Time-in for Children: Re-gathering Response-ability

Connection and love, Feelings and emotions, Growing Responsibility, Mistakes yours and theirs, Self regulation, Tips & Tools
Children (and all of us) do better when they feel better. Our culture tends to want to “teach” children who are misbehaving by having them feel worse “so they’ll learn not to do it again.” We forget that if the child had felt included, important, or weren’t so tired or hungry she likely would have handled the situation well to begin with. Instead of teaching by hurting the goal of a time-in is to help our child learn how to regain their “better” sense of self so that she can come back to the situation and meet the challenge. With practice, children get better at “re-gathering” by themselves. Remember, this kind of “feeling better” is not happiness - it is a sense of being able to respond (be response-able) from a centered place.
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Time In

Connection and love, Self regulation, Tips & Tools
If you are a parent you probably recognize that feeling inside that comes when you’ve really tried your best and NOTHING seems to be working. You are tired, dinner is almost ready, the table needs to be set and the kids are bickering. Or maybe you are in a hurry and everyone knows what he or she is supposed to do but you think are the only one who really cares if you get to Grandma’s even close to the time you promised to be there. Ick. For me it is kind of a frantic, out of control desperateness that starts in my chest and moves outward.
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Time Out? Time In?

Growing Responsibility, Self regulation, Setting limits, Tips & Tools
The idea that a grumpy child is going to go sit somewhere and calmly think about what they “should have done” is quite preposterous. Did you? I didn’t. When I was sent to my room I spent the whole time thinking about how unfair the situation was or plotting how I was either going to make that particular parent “pay.” Just guessing, but I don’t think that was what my parents were aiming for.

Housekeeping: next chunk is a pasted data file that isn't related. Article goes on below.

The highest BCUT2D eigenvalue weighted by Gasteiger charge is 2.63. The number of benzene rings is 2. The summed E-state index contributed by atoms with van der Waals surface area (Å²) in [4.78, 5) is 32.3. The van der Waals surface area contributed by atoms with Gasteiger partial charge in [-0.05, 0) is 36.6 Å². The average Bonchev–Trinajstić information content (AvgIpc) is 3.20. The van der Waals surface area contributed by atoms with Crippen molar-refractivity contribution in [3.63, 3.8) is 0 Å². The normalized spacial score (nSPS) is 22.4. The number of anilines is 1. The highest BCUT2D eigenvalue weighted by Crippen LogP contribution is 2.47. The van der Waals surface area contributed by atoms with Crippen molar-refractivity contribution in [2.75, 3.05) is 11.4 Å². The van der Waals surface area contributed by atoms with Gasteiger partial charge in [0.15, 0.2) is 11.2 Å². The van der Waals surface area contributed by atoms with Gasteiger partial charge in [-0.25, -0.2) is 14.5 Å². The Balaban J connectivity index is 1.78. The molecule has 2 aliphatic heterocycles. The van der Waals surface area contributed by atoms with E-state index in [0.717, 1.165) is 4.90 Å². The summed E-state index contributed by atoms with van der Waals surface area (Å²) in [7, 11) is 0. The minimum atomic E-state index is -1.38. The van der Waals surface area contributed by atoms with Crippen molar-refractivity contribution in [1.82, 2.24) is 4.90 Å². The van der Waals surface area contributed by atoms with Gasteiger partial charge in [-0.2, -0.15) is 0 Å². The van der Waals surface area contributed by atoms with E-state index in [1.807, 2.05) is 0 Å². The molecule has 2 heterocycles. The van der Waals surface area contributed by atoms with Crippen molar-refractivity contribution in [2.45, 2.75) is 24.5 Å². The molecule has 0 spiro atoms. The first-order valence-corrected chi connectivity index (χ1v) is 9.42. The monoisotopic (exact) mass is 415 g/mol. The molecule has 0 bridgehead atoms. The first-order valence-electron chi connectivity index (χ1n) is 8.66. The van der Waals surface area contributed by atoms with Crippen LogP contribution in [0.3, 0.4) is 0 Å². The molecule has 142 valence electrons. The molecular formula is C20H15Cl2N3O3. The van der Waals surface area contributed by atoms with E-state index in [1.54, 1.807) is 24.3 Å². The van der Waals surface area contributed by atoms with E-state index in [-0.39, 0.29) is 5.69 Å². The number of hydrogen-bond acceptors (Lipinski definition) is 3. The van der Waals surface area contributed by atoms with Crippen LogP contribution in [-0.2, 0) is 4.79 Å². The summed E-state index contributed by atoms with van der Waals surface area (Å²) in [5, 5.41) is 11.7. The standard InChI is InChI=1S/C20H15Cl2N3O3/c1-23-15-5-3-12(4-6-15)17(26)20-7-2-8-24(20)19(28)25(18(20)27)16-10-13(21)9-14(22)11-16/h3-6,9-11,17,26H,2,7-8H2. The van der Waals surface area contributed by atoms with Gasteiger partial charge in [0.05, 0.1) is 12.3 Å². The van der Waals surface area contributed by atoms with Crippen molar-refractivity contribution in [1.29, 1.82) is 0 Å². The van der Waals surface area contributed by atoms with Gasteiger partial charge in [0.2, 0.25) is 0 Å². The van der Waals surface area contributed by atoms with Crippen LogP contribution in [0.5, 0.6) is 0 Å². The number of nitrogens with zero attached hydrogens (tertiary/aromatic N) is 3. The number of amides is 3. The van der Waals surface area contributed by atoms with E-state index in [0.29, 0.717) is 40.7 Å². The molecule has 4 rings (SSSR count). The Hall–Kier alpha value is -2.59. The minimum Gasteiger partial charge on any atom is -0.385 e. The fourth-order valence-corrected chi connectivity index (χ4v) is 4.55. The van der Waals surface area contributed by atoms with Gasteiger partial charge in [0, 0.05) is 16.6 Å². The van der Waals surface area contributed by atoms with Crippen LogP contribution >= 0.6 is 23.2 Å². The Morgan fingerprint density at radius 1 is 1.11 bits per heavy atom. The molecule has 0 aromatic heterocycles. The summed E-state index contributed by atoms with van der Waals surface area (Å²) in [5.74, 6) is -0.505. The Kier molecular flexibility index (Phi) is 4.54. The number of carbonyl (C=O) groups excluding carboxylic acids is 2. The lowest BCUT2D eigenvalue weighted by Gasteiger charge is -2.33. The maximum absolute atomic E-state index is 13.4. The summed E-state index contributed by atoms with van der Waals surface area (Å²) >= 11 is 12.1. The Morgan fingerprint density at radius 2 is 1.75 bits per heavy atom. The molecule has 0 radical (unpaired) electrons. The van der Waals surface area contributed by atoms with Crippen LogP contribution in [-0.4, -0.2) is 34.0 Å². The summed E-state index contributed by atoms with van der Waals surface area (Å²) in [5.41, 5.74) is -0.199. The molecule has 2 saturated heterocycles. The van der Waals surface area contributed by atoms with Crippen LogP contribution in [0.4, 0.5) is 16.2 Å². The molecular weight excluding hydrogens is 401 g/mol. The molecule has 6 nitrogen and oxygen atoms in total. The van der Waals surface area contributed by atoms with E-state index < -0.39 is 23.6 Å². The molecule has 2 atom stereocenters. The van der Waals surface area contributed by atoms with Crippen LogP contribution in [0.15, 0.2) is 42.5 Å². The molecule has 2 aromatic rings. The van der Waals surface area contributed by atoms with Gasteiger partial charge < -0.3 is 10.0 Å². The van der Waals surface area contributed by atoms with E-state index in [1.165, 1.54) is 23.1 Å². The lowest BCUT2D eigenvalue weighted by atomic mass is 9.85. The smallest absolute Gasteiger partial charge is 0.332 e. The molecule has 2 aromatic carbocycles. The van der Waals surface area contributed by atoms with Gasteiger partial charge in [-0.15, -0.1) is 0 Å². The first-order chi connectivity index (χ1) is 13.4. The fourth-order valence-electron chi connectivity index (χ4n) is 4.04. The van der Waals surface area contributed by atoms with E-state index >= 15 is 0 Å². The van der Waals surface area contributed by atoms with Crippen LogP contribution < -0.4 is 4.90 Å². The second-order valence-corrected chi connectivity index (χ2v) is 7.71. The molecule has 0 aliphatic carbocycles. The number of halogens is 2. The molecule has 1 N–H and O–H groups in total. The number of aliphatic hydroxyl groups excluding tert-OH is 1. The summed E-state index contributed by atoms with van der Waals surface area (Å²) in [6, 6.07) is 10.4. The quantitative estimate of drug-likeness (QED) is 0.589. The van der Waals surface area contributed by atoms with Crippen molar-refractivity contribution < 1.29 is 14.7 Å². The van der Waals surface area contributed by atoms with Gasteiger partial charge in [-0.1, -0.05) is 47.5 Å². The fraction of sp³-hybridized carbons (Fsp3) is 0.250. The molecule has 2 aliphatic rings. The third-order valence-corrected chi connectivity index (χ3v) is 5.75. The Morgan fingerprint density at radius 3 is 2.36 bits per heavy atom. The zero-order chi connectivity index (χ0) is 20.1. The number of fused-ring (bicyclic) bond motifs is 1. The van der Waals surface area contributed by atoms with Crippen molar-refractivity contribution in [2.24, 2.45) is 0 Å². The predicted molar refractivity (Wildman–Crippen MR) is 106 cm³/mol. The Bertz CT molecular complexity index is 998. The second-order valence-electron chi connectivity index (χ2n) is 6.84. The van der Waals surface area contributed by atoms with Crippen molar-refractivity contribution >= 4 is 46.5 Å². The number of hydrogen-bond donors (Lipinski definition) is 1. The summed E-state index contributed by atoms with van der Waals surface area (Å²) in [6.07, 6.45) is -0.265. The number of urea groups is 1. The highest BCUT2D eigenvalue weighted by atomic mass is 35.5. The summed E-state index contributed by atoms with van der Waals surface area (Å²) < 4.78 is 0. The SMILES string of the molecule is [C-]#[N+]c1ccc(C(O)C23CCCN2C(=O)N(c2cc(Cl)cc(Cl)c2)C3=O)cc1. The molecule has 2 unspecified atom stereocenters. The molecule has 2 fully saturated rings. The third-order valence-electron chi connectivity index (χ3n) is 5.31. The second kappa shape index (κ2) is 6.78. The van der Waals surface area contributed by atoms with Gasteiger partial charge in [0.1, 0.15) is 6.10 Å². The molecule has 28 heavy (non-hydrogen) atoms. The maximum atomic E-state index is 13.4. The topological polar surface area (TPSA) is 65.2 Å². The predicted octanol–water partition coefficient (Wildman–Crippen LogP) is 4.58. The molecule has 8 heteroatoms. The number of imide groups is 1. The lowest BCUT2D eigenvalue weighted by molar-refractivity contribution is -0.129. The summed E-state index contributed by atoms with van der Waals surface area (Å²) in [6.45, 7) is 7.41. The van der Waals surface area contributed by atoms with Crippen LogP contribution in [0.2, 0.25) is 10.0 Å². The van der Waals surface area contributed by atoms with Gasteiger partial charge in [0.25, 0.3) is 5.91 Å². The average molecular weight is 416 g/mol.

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How does your family play?

Connection and love, Feelings and emotions, Motivation, Self regulation, Tips & Tools

Contributed by Jody McVittie, MD

What comes to your mind when you think of play? Do you have childhood memories of moments of joy and reckless abandon with friends or family? Memories of giggling so hard it hurt? Or getting “carried away” jointly plotting something creative (but perhaps unrealistic). What is play anyway?

Greenspan and Wieder in their book, The Child with Special Needs, define play as: “(to) connect, to share the pleasure of doing something together, to experience mutual joy” (without forcing interaction). Another way of saying that is simply “to have fun together.” The purpose is not …

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Parenting with the Body in Mind

Feelings and emotions, Science and parenting, Self regulation, Self-care, Tips & Tools
We sure hear a lot these days about the brain – and brain science. When we hear the word “brain” most of us think of the soft stuff that is inside our skull. That is, in fact, our “brain.” But it turns out that our body is not just the thing that carries our brain around. Human nervous systems are incredibly complex and there is a lot of information exchanged between the brain and the rest of the body. We can use this information to help ourselves and to help our kids.
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